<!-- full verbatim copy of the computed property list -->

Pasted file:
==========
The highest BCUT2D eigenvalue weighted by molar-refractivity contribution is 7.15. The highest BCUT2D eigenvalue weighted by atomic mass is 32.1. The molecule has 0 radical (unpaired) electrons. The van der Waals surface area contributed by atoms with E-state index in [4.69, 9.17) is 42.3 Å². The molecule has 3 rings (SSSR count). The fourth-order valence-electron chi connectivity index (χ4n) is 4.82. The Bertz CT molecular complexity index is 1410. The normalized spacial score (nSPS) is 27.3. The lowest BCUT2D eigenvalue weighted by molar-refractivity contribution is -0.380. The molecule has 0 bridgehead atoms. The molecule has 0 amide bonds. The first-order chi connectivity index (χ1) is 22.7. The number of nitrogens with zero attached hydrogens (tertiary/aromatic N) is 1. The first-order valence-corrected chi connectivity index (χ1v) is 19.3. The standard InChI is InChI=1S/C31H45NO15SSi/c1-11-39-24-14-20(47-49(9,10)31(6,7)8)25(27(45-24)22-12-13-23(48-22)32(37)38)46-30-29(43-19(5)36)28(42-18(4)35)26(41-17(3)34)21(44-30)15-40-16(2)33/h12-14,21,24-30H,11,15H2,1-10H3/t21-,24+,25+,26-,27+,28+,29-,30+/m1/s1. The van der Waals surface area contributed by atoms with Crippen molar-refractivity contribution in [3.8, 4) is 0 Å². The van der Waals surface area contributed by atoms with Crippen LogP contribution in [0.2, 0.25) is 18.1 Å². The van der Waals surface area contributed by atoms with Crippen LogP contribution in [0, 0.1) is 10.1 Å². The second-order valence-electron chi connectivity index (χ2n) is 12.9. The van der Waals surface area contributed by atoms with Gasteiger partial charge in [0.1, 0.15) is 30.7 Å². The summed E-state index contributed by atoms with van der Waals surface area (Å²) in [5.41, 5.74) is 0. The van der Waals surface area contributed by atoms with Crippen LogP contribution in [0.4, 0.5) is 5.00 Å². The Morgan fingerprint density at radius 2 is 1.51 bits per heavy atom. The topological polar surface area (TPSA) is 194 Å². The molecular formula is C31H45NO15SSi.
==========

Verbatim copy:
The highest BCUT2D eigenvalue weighted by molar-refractivity contribution is 7.15. The highest BCUT2D eigenvalue weighted by atomic mass is 32.1. The molecule has 0 radical (unpaired) electrons. The van der Waals surface area contributed by atoms with E-state index in [4.69, 9.17) is 42.3 Å². The molecule has 3 rings (SSSR count). The fourth-order valence-electron chi connectivity index (χ4n) is 4.82. The Bertz CT molecular complexity index is 1410. The normalized spacial score (nSPS) is 27.3. The lowest BCUT2D eigenvalue weighted by molar-refractivity contribution is -0.380. The molecule has 0 bridgehead atoms. The molecule has 0 amide bonds. The first-order chi connectivity index (χ1) is 22.7. The number of nitrogens with zero attached hydrogens (tertiary/aromatic N) is 1. The first-order valence-corrected chi connectivity index (χ1v) is 19.3. The standard InChI is InChI=1S/C31H45NO15SSi/c1-11-39-24-14-20(47-49(9,10)31(6,7)8)25(27(45-24)22-12-13-23(48-22)32(37)38)46-30-29(43-19(5)36)28(42-18(4)35)26(41-17(3)34)21(44-30)15-40-16(2)33/h12-14,21,24-30H,11,15H2,1-10H3/t21-,24+,25+,26-,27+,28+,29-,30+/m1/s1. The van der Waals surface area contributed by atoms with Crippen molar-refractivity contribution in [3.8, 4) is 0 Å². The van der Waals surface area contributed by atoms with Crippen LogP contribution in [0.2, 0.25) is 18.1 Å². The van der Waals surface area contributed by atoms with Crippen LogP contribution in [0, 0.1) is 10.1 Å². The second-order valence-electron chi connectivity index (χ2n) is 12.9. The van der Waals surface area contributed by atoms with Gasteiger partial charge in [0.1, 0.15) is 30.7 Å². The summed E-state index contributed by atoms with van der Waals surface area (Å²) in [5.41, 5.74) is 0. The van der Waals surface area contributed by atoms with Crippen LogP contribution in [0.4, 0.5) is 5.00 Å². The Morgan fingerprint density at radius 2 is 1.51 bits per heavy atom. The topological polar surface area (TPSA) is 194 Å². The molecular formula is C31H45NO15SSi.